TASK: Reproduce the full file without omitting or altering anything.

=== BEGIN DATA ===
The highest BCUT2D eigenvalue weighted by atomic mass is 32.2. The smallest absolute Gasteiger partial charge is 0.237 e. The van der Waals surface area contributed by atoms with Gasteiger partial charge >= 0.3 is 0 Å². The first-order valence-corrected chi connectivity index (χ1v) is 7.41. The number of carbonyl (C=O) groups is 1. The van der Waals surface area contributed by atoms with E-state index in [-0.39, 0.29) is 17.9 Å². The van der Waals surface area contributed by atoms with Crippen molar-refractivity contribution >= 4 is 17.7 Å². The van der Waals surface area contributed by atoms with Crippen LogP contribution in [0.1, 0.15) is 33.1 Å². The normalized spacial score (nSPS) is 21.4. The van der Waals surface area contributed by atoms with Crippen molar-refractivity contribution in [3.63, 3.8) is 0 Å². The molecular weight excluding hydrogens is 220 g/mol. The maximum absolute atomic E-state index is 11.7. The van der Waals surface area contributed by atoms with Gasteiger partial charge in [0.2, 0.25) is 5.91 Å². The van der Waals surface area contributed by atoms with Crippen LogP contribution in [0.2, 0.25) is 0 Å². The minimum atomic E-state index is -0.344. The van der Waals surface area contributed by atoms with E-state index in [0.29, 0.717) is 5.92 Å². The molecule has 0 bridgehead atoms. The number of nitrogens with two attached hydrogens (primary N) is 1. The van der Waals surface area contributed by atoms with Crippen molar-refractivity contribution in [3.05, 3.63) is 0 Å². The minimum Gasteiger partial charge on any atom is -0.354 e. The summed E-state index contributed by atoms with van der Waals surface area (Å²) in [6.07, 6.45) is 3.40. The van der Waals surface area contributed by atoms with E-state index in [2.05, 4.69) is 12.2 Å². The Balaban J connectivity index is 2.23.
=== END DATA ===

The highest BCUT2D eigenvalue weighted by atomic mass is 32.2. The smallest absolute Gasteiger partial charge is 0.237 e. The van der Waals surface area contributed by atoms with Gasteiger partial charge >= 0.3 is 0 Å². The first-order valence-corrected chi connectivity index (χ1v) is 7.41. The number of carbonyl (C=O) groups is 1. The van der Waals surface area contributed by atoms with E-state index in [-0.39, 0.29) is 17.9 Å². The van der Waals surface area contributed by atoms with Crippen molar-refractivity contribution >= 4 is 17.7 Å². The van der Waals surface area contributed by atoms with Crippen LogP contribution in [0.1, 0.15) is 33.1 Å². The normalized spacial score (nSPS) is 21.4. The van der Waals surface area contributed by atoms with Crippen molar-refractivity contribution in [3.63, 3.8) is 0 Å². The molecular weight excluding hydrogens is 220 g/mol. The maximum absolute atomic E-state index is 11.7. The van der Waals surface area contributed by atoms with Gasteiger partial charge in [0.2, 0.25) is 5.91 Å². The van der Waals surface area contributed by atoms with Crippen LogP contribution in [0.2, 0.25) is 0 Å². The minimum atomic E-state index is -0.344. The van der Waals surface area contributed by atoms with E-state index in [0.29, 0.717) is 5.92 Å². The molecule has 0 bridgehead atoms. The number of nitrogens with two attached hydrogens (primary N) is 1. The van der Waals surface area contributed by atoms with Crippen molar-refractivity contribution in [3.05, 3.63) is 0 Å². The minimum Gasteiger partial charge on any atom is -0.354 e. The summed E-state index contributed by atoms with van der Waals surface area (Å²) in [6.07, 6.45) is 3.40. The van der Waals surface area contributed by atoms with E-state index in [2.05, 4.69) is 12.2 Å². The Balaban J connectivity index is 2.23.